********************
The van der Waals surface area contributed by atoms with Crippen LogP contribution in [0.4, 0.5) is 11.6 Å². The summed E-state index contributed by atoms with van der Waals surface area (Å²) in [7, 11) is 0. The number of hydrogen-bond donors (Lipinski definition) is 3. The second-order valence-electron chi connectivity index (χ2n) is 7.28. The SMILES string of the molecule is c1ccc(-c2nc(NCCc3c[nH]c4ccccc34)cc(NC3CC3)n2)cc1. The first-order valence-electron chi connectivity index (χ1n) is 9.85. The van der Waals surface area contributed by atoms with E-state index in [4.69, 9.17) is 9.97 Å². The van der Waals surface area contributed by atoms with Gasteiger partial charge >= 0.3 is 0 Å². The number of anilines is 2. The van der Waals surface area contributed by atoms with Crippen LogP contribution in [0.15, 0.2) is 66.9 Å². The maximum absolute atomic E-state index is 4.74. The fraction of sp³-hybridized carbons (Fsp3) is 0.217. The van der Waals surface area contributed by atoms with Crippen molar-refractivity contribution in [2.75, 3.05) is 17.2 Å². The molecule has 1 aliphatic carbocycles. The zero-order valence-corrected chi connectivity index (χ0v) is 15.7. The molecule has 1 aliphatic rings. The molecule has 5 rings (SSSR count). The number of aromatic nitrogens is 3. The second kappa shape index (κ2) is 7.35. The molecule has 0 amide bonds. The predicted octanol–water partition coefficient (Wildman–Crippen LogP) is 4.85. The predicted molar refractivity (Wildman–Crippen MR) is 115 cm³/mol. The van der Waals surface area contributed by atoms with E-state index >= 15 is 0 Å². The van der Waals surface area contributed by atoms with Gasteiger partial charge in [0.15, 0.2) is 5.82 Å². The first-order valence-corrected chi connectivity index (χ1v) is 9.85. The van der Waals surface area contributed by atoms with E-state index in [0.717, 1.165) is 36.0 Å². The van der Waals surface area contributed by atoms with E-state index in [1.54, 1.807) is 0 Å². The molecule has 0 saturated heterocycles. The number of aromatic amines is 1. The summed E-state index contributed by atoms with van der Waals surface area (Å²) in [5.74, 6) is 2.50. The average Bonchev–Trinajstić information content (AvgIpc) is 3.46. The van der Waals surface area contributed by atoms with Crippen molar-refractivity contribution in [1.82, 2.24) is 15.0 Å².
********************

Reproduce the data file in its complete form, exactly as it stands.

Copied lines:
The van der Waals surface area contributed by atoms with Crippen LogP contribution in [0.4, 0.5) is 11.6 Å². The summed E-state index contributed by atoms with van der Waals surface area (Å²) in [7, 11) is 0. The number of hydrogen-bond donors (Lipinski definition) is 3. The second-order valence-electron chi connectivity index (χ2n) is 7.28. The SMILES string of the molecule is c1ccc(-c2nc(NCCc3c[nH]c4ccccc34)cc(NC3CC3)n2)cc1. The first-order valence-electron chi connectivity index (χ1n) is 9.85. The van der Waals surface area contributed by atoms with E-state index in [4.69, 9.17) is 9.97 Å². The van der Waals surface area contributed by atoms with Gasteiger partial charge >= 0.3 is 0 Å². The number of anilines is 2. The van der Waals surface area contributed by atoms with Crippen LogP contribution in [0.15, 0.2) is 66.9 Å². The maximum absolute atomic E-state index is 4.74. The fraction of sp³-hybridized carbons (Fsp3) is 0.217. The van der Waals surface area contributed by atoms with Crippen molar-refractivity contribution in [2.75, 3.05) is 17.2 Å². The molecule has 1 aliphatic carbocycles. The zero-order valence-corrected chi connectivity index (χ0v) is 15.7. The molecule has 1 aliphatic rings. The molecule has 5 rings (SSSR count). The number of aromatic nitrogens is 3. The second kappa shape index (κ2) is 7.35. The molecule has 0 amide bonds. The predicted octanol–water partition coefficient (Wildman–Crippen LogP) is 4.85. The predicted molar refractivity (Wildman–Crippen MR) is 115 cm³/mol. The van der Waals surface area contributed by atoms with E-state index >= 15 is 0 Å². The van der Waals surface area contributed by atoms with Gasteiger partial charge in [0.15, 0.2) is 5.82 Å². The first-order valence-corrected chi connectivity index (χ1v) is 9.85. The van der Waals surface area contributed by atoms with E-state index in [0.717, 1.165) is 36.0 Å². The van der Waals surface area contributed by atoms with E-state index in [1.54, 1.807) is 0 Å². The molecule has 0 saturated heterocycles. The number of aromatic amines is 1. The summed E-state index contributed by atoms with van der Waals surface area (Å²) in [5.74, 6) is 2.50. The average Bonchev–Trinajstić information content (AvgIpc) is 3.46. The van der Waals surface area contributed by atoms with Crippen molar-refractivity contribution in [1.82, 2.24) is 15.0 Å².